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Components of a Logical Reasoning Question
 1. Stimulus
 2. Question Stem
 3. Answer Choices

Types of Stimulus
1. Argument: Conclusion and Premises ISO conclusion
*70% of questions are arguments*
2. Set of Facts: group of statements without conclusion
*Must consciously decide if a question is an argument or set of facts*

3 Steps to Evaluate an ArgumentType Stimulus
 1. Determine premises
 2. Determine conclusion
 3. Evaluate conclusion (i.e., determine validity of conclusion)

Valid Conclusion
A statement that must be true according to the premises.
*80% of LSAT arguments are invalid*
*Soundness (factual accuracy) does not affect answer choices*

Sufficient and Necessary Conditions
Sufficient Condition: what is enough to make something true
Necessary Condition: what is required to make something true
*A sufficient condition is by definition necessary, but not the other way around*
*Negating a necessary condition always negates the sufficient, but not the other way around*

Assumption
Unstated Premise
*Assumptions strengthen arguments
Type II Question: Strengthen/Assumption/Premise

Structural Indicator
Words that create relationships between other words or statements
Arguments do not require structural indicators:
"That movie sucked [C]. The acting was bad [P]."
"(Since) the acting was bad [P], (it follows that the movie sucked [C]."

Structural Indicators: Premises
 For
 After all
 It can be proven by the fact that

Structural Indicators: Conclusions
 Therefore
 Consequently
 Thus
 Hence
 So
 It follows that
 It can be concluded that

Invalid Forms of Argumentation: Incorrect Negation
If it's an apple, then it's a fruit.
A>F
If it's not an apple, then it's not a fruit.
A > F: WRONG

Invalid Forms of Argumentation: Incorrect Reversal
If it's an apple, then it's a fruit.
A>F
If it's a fruit, then it's an apple.
F > A: WRONG

Contrapositive
Correct form of argumentation.
Reverse and negate.
If it's an apple, then it's a fruit.
A > F
If it's not a fruit, then it's not an apple.
F > A

And/Or Rule
To convert to the contrapositive in statements with multiple sufficient or necessary conditions, change all and's to or's and all or's to and's

Breaking Down And/Or Statements
 A > B and C
 ≠
 A > B
 A > C
 A > B or C
 ≠
 A > B
 A > C
 A or B > C
 ≠
 A > C
 A > C
 A and B > C
 ≠
 A > B
 A > C

Type I Logical Reasoning Question
Must be true/Conclusion/Inference
Stimulus (Premises) lead to Answer choice (Conclusion).
*Ask: Did they prove it?
*13.7% of LR Questions*

Type II Logical Reasoning Question
Strengthen/Premise/Assumption
Answer Choice (Premise) supports Stimulus (Conclusion)
*27% of LR Questions*

Type III Logical Reasoning Question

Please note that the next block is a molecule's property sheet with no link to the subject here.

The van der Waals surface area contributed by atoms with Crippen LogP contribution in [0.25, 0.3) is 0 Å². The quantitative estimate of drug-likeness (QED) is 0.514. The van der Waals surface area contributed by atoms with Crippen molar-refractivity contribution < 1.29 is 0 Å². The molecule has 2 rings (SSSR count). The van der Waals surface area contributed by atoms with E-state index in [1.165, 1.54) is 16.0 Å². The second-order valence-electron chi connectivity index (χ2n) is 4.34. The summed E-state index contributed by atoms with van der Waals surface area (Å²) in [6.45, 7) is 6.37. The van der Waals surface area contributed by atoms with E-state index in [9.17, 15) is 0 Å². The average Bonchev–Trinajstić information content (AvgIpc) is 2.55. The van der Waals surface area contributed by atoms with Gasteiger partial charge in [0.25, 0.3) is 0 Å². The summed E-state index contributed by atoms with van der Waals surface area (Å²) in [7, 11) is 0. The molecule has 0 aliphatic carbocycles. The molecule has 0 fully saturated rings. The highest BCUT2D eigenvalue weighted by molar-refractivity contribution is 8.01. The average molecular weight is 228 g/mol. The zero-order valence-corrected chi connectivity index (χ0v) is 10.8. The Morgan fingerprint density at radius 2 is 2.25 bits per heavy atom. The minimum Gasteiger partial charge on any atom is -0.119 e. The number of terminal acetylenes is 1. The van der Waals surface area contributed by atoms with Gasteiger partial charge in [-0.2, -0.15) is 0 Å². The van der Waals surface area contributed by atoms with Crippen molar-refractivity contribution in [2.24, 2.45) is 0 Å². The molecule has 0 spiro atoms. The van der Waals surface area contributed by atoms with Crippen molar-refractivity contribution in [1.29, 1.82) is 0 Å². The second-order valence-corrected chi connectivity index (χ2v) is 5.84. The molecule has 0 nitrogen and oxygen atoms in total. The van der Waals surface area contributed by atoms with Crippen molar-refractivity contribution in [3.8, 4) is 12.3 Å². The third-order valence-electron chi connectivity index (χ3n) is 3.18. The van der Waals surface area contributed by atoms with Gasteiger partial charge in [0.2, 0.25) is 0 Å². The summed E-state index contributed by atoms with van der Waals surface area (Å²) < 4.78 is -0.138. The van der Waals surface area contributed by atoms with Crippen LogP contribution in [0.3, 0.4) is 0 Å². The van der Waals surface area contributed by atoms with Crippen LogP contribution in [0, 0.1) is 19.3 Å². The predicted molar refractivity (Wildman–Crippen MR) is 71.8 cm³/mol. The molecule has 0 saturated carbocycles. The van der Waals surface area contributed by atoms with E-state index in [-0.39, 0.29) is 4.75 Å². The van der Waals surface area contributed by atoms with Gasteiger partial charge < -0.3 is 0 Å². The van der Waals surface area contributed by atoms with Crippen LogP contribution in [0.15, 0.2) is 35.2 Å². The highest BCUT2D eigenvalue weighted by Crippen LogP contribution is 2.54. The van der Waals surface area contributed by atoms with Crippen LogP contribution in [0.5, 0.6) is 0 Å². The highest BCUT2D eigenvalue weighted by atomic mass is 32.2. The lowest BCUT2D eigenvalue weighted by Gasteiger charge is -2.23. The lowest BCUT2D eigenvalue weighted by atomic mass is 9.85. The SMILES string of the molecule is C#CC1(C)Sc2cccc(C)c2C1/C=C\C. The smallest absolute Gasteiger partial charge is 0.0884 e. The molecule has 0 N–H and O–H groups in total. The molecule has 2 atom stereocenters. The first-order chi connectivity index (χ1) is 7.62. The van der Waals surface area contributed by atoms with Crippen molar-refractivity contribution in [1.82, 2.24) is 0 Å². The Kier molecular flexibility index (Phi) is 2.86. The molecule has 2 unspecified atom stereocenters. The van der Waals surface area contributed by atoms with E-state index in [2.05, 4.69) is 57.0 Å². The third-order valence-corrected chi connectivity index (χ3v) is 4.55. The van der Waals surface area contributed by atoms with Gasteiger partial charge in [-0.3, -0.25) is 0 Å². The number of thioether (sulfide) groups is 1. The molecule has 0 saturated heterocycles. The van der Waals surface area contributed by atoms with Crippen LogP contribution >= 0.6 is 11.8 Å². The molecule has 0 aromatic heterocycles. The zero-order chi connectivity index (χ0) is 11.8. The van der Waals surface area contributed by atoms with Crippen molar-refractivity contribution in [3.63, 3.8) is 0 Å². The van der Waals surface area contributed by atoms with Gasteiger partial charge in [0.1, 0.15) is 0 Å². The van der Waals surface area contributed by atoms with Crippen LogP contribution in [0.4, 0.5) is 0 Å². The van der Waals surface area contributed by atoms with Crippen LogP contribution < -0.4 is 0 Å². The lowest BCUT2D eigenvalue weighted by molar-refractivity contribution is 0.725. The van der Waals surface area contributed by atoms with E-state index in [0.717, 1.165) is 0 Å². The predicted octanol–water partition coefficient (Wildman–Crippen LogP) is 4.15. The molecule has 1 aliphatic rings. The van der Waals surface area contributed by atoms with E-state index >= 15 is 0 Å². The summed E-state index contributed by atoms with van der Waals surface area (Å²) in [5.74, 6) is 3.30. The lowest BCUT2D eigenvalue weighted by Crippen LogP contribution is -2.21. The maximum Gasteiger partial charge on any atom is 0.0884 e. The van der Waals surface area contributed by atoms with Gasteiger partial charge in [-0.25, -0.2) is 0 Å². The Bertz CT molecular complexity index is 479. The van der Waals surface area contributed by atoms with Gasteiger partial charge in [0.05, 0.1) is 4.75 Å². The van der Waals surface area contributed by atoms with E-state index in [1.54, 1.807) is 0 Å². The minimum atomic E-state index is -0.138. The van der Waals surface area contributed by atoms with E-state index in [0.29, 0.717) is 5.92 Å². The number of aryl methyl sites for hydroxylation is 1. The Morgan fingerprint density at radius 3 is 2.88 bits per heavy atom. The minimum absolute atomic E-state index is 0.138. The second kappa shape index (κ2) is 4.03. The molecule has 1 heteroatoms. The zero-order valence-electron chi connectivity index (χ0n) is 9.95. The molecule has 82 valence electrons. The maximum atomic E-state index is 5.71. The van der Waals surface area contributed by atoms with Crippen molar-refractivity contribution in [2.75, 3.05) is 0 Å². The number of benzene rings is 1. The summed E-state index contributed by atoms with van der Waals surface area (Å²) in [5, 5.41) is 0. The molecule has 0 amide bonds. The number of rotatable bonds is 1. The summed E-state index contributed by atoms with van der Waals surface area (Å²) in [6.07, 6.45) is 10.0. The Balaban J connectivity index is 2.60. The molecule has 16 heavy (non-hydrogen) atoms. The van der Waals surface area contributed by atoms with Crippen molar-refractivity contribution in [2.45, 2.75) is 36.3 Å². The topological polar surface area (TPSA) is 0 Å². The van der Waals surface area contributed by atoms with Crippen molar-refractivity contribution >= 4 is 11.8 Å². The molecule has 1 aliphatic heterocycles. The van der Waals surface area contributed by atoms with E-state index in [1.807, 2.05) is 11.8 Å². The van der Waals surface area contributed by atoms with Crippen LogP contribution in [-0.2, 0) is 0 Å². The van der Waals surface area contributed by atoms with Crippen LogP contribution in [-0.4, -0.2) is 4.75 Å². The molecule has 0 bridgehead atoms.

Weaken/Undermine
Answer Choice (Statement) weakens Stimulus (Conclusion)
*10.5% of LR Questions*

If Formula
"If" introduces the sufficient condition.
If it's an apple, then it's a fruit.
A > F
I won't play again if he keeps hogging the ball.
HB > P
 *When, Whenever, As long as
 *Where, Wherever

All Formula
"All" introduces the sufficient condition.
All dogs bark.
D > B
*Each, every*
Any at the beginning of a sentence has the same meaning.
"Any bird has feathers" = B > F
"Would any of you like cake?" NOT SAME

No Formula
Introduces sufficient condition. Negate other part of statement for the necessary condition.
No cat barks.
C > B
*None

Only If Formula
"Only if" introduces the necessary condition.
"You can enter the club only if you have a membership."
EC > HM
"Only if you drive will I come to the movies."
CM > YD
*Only by itself refers to the necessary condition, but does not necessarily introduce it.
*Only if/when/where introduce the necessary.
*"The only" introduces the sufficient condition.
"The only fruits are apples."
F > A
"Only fruits are apples."
A > F

Not Both Formula
One variable is the sufficent. Negate the other for the necessary.
She cannot run and walk at the same time.
* Implies that at least one of two variables must be absent"*
*Both variables can be absent*

Unless Formula
"Unless" introduces the necessary condition. Negate the other part for the sufficient."
We will lose unless we play like a team.
L > PT
Unless we get air support, this mission will fail.
F > GAS
*"Not...unless" = "Only if"*
Only if we get air support can the mission succeed.
MS > GAS
The mission cannot succeed unless we get air support.
MS > GAS

Either/Or Rule
Negate one part for the sufficient. Other part is necessary.
Either she eats, or she dies.
*Implies at least one variable must be present.*
* Can have both.*